4 Ways to Become The Math Expert Your Children Can Rely On

4 Ways to Become The Math Expert Your Children Can Rely On

Math
Reading Time: 4 minutes

With exam season approaching, students and parents alike are feeling the pressure. Every parent knows the struggles of homework time, but it’s not just students who could use an extra hand as we head into the studying season. 

Math homework or exam prep can be especially daunting, and these fears have a way of following us into adulthood. According to a recent survey conducted by Photomath, the world’s most used math learning app, more than half (53%) of all parents in British Columbia have felt intimidated by their child’s math homework. 

As parents, it’s natural to want to help, but sometimes it is difficult to know how exactly to, or you’re short on time, or simply can’t find the right words to make math make sense. It can feel incredibly challenging to explain concepts from your child’s curriculum and at their level in an easy and approachable way. Bridging these gaps using educational resources and technology can enhance a student’s experience in the classroom, with their homework, and as they study for those all-too-important exams. 

These struggles can also impact our mental health, with the Photomath study further revealing that 61% of parents in BC notice their child struggles with anxiety when they are having difficulty with their homework. Final exams and end of term assignments can be the most challenging and stress-inducing time for students, so it’s important for parents to provide the right support for their children, and head into studying with a solid plan and plenty of resources. 

4 Ways to Become The Math Expert Your Children Can Rely On - BC Parent Newsmagazine
Math equation

Help set up your child for success in Math with the following tips this exam season:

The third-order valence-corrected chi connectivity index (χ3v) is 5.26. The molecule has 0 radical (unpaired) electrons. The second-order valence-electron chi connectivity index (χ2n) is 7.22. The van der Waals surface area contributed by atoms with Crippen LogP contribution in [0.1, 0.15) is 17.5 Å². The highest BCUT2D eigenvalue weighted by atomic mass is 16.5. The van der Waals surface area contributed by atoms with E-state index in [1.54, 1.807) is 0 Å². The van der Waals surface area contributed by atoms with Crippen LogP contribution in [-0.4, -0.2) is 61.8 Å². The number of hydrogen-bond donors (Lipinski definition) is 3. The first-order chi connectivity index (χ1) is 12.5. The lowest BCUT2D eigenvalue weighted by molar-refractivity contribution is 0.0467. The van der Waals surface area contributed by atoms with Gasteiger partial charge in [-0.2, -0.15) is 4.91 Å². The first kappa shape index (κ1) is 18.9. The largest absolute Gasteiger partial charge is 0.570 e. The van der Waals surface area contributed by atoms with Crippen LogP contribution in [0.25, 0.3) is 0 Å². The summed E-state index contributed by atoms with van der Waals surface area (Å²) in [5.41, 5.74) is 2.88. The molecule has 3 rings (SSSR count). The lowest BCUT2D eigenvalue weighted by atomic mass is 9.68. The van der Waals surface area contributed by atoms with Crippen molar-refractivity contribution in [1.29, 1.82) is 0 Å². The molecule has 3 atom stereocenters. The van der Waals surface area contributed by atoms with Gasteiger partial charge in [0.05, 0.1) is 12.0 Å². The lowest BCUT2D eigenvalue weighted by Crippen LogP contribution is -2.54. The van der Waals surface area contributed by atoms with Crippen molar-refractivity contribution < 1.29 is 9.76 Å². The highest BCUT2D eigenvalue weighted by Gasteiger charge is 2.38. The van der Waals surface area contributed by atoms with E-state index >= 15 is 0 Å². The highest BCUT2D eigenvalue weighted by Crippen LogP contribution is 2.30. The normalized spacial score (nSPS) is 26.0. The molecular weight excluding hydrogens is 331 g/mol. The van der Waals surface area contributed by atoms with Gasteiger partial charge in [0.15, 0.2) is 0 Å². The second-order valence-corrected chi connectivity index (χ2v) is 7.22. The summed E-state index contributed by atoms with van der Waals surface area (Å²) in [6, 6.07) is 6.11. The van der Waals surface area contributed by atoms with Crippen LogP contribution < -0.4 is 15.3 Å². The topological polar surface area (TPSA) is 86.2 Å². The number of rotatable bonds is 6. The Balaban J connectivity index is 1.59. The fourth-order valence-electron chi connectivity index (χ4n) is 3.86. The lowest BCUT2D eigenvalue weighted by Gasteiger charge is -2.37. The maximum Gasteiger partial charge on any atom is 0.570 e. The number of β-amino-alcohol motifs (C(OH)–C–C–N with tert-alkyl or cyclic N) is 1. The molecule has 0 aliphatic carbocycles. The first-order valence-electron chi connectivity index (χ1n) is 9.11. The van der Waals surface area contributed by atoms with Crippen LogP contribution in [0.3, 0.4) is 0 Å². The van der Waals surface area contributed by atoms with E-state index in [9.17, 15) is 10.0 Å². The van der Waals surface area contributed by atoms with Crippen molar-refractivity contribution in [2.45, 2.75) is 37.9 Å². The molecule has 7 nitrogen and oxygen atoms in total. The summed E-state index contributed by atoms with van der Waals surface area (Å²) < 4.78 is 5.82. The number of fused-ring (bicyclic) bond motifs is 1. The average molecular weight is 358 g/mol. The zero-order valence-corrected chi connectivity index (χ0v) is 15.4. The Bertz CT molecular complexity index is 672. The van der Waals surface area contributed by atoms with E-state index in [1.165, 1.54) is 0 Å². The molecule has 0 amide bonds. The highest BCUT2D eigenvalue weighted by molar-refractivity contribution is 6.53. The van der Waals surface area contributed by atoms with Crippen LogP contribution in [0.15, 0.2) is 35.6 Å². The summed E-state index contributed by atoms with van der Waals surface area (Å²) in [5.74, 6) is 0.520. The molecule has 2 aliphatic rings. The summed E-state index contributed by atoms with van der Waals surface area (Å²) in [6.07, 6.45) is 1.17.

• Change your mindset

Math is associated with all things pragmatic and logical, but there’s a huge emotional factor that comes into play. Once students feel discouraged in their ability to do math, they are locked into a set of beliefs that can define their performance. There’s actually a lot of research that students who receive corrective feedback after making mistakes learn better. So remember to embrace mistakes and be patient with yourself, so you can push through those tough moments! 

  • Turn to tech

The days of “no calculator allowed” are gone, with many parents and students now turning to technology for support. Educational tech delivers a new and more accessible form of learning, and apps like Photomath can act like a digital math tutor at your fingertips. 75% of Canadian parents believe that educational tech can help fill learning gaps while giving students another method of learning.

  • Lean on your learning style

Not everyone absorbs information the same way. Take the time to understand how you best learn, and seek out resources that can cater to your needs. For example, auditory learners should find resources that explain concepts out loud. For these needs, Photomath offers animated tutorials with voice, which are also helpful for visual learners, who understand and remember things by sight.

  • Get involved!

The pandemic pushed many parents into taking on a larger role in supporting their child’s learning, highlighting how important it is for children to have support they can turn to at home. Being proactive in offering up help with math homework is one way parents can ensure their child feels supported and has a go-to resource for help when they need it.

4 Ways to Become The Math Expert Your Children Can Rely On - BC Parent Newsmagazine

Jennifer Lee is Chief Growth Officer at Photomath, the leading mobile app for math learning, where she is responsible for developing and managing the company’s growth strategy. Lee is also a Venture Advisor at Learn Capital, a Silicon-Valley based VC firm focusing exclusively on the global edtech sector and previously spent more than 14 years in the investing space.

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4 Ways to Become The Math Expert Your Children Can Rely On

As parents, it’s natural to want to help, but sometimes it is difficult to know how exactly to, or you’re short on time, or simply can’t find the right words to make math make sense. It can feel incredibly challenging to explain concepts from your child’s curriculum and at their level in an easy and approachable way.

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